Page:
|The Battle of Fort Moultrie by John Blake White (1826).|
On this day, June 28th, the State of South Carolina honors Carolina Day in commemoration of the Battle of Sullivan's Island, the first decisive victory for the Southern Continental forces in the American Revolutionary War (1775 - 1783).
On Friday, June 28, 1776, a small Continental force of 435 men of the 2nd South Carolina Regiment under the command of Colonel William Moultrie defeated an invading British Naval Force of 9 warships commanded by Commodore Sir Peter Parker and General Sir Henry Clinton that was attempting to take the city of Charleston, South Carolina.
The Continentals were stationed in an unfinished earthen fort on the southern tip of Sullivan's Island at the mouth of Charleston harbor. The fort - named in honor of Moultrie by his men - was little more than a long square-shaped pen about 500 feet long made largely of sand and 16 foot logs cut from Palmetto trees.
The entrance to Charleston Harbor was protected by sandbanks, a navigational grounding hazard for large naval ships. The channels thought these sandbanks led directly to the end of Sullivan's Island where Fort Moultrie sat with it's 31 cannons and nervous, but determined, Patriot defenders.
The British fleet sailed to the mouth of the harbor and attacked Fort Moultrie at about 10 AM. The fleet consisted of 9 ships: Parker's flagship the HMS Bristol, Experiment, Active, Actaeon, Solebay, Sphinx, Siren, Friendship, and Thunder. These ships carried a combined complement of 260 naval guns that began to launch broadsides into the sand and log fort.
The spongy palmetto logs that were used in Fort Moultrie's construction and placed outside of the fortifications with sand between them, actually absorbed the impact of the cannon balls instead of splintering. The sand and palmetto log fort quivered with every broadside, but held. The Continentals inside the fort fired back with their 31 guns with deadly accuracy at the British ships inflicted heavy damage over the course of the nearly 12 hour battle.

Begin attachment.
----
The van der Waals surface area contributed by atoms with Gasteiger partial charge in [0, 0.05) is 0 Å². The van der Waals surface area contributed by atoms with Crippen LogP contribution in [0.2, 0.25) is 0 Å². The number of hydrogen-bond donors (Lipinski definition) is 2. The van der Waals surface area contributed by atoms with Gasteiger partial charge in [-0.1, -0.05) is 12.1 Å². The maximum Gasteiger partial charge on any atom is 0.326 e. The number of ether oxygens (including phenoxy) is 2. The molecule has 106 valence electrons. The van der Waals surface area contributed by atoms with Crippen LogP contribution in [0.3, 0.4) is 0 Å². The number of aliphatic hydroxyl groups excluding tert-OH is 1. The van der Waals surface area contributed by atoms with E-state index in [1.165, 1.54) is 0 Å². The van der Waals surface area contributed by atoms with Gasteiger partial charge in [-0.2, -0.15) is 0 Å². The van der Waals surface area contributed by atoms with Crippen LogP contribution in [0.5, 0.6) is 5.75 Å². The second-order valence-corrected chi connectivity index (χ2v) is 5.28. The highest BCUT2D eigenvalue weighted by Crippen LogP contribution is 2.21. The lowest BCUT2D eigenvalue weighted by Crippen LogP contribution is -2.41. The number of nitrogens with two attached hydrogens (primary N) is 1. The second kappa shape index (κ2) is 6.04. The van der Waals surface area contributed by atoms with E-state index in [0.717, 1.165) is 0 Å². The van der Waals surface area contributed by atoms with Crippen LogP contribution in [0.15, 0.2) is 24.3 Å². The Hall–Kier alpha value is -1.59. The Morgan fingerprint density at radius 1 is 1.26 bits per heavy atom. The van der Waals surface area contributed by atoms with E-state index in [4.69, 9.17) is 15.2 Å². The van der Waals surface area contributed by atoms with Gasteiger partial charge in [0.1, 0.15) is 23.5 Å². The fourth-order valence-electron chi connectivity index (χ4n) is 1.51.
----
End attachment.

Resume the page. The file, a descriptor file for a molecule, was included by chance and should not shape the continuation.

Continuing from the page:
|Sgt. Jasper and the Liberty Flag.|
At one point in the battle, the fort's flag, a blue banner designed by Colonel Moultrie himself with a white crescent moon and the word "Liberty" embroidered on it, was shot away by British cannon fire and fell outside of the fort. A sergeant of the 2nd SC Regiment, William Jasper, at great risk to his life, jumped down the side of the fort even as the British warships continued to bombard the fort and retrieved the flag still attached to the broken staff. Jasper tied the flagstaff to another pole and placed it back upon the rampart.
The battle ended after 9 PM that evening when the surviving but broken British ships limped away. A little over a week later, the people of Charleston learned of the signing of the Declaration of Independence on July 4, 1776 in Philadelphia, Pennsylvania. The news of their victory, along with the newly declared independence of the 13 former British colonies - now independent and united States - was a huge morale boost for the Patriots and Continental forces.
The anniversary of the victory was celebrated annually starting in 1777 when it was known as Palmetto Day. The anniversary later became known as Carolina Day for the first time in 1875. Carolina Day remained popular until the mid-20th century, but is still highly regarded today in the City of Charleston.
Perhaps the most lasting legacy of Carolina Day and the Battle of Sullivan's Island is the Liberty Flag that flew over Fort Moultrie and saved by Sgt. Jasper. This flag would become the basis for the State flag of South Carolina. In honor of the palmetto logs that protected the walls of the sandy fort, the Palmetto tree was added to the current State Flag adopted on January 28, 1861.
|The Liberty Flag, also known as the Moultrie Flag and later as Jasper's Flag.|
|The State Flag of South Carolina. Adopted in 1861 to present day.|
According to South Carolina Code Ann. sec. 53-3-140, "June twenty-eighth of each year, the anniversary of the Battle of Sullivan's Island in 1776, is declared to be 'Carolina Day' in South Carolina." Carolina Day remains a State Holiday in South Carolina, though it is not marked with State office closings like other recognized State holidays like Martin Luther King Day (3rd Monday of January and also a Federal Holiday) or Confederate Memorial Day (May 10th) - though, in this blogger's opinion, it should be.